Activist contributor Bluebell Capital wants CEO Ilham Qadri to leave Solvay. The fund accuses Kadri of not tackling environmental problems at an Italian factory.
This is evidenced by a letter Bluebell Capital Partners wrote to Nicholas Boyle, the chemical company’s chairman. Bluebell deplored that Kadri would not address the environmental problems on the Tuscan coast near Rusignano. There is Solvay
Sodium carbonate plant. According to Bluebell, Solvay dumps chemical waste into the sea. Solvay has always denied this, stating that he only dumps harmless, non-toxic and natural substances into the sea.
Bluebell raised the issue last year, resulting in a major article in Britain’s Financial Times. Rosignano looks like a pure Caribbean coastal town, but that apparent paradise is an illusion. It’s an open landfill for Solvay chemical industrial waste, Giuseppe Bivona, co-founder of Bluebell, said at the time.
Snow white sludge
Solvay responded that it meets all environmental requirements, although the discharges are visible. Sludge is snowy white due to the remnants of lime and gypsum it contains. Meanwhile, the plant, along with the entire soda branch, was housed in a separate entity. Some say with the intent to sell it.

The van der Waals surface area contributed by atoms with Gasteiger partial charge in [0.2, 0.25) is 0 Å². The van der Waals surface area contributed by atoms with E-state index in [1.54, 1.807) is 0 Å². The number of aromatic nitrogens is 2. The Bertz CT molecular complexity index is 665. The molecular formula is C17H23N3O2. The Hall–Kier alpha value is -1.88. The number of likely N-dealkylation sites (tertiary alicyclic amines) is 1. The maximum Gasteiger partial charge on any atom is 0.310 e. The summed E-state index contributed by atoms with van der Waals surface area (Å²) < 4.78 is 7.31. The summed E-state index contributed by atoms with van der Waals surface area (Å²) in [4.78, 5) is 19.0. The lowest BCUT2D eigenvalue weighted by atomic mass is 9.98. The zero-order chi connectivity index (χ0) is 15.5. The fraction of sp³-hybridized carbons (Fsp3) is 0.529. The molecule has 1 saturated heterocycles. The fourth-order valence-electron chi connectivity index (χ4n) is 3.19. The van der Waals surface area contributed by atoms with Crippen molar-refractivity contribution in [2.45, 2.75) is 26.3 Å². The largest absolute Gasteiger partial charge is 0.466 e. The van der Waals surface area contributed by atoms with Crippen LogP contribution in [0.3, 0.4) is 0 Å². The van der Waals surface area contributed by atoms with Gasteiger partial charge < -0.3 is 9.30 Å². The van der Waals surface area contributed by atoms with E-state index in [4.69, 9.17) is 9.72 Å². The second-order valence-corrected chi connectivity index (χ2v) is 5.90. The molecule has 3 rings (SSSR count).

Elham Kadri enjoys the full support of the Board of Directors as CEO.
However, Qadri’s position appears secure. “Ilham Kadri has the full support of the Board as CEO,” says Chairman Boël in response. Since her appointment in 2019, she has taken bold steps to shape the company’s strategy and align the portfolio with strong sustainability trends. As a result, Solvay delivers on its promise to create value for shareholders, customers and all stakeholders.”
This isn’t the first time that Bluebell has called for top CEOs to go. At the beginning of this year, the activist investment fund asked Danone CEO Emmanuel Faber to resign, because he had taken too little action, causing Danone to lag behind competitors such as Nestle and Unilever. Meanwhile, Faber To replace The door Antoine de Saint-Afrique.
According to the Financial Times, Bluebell manages more than 60 million euros. The fund often cooperates with the American activist Elliott Management Fund.
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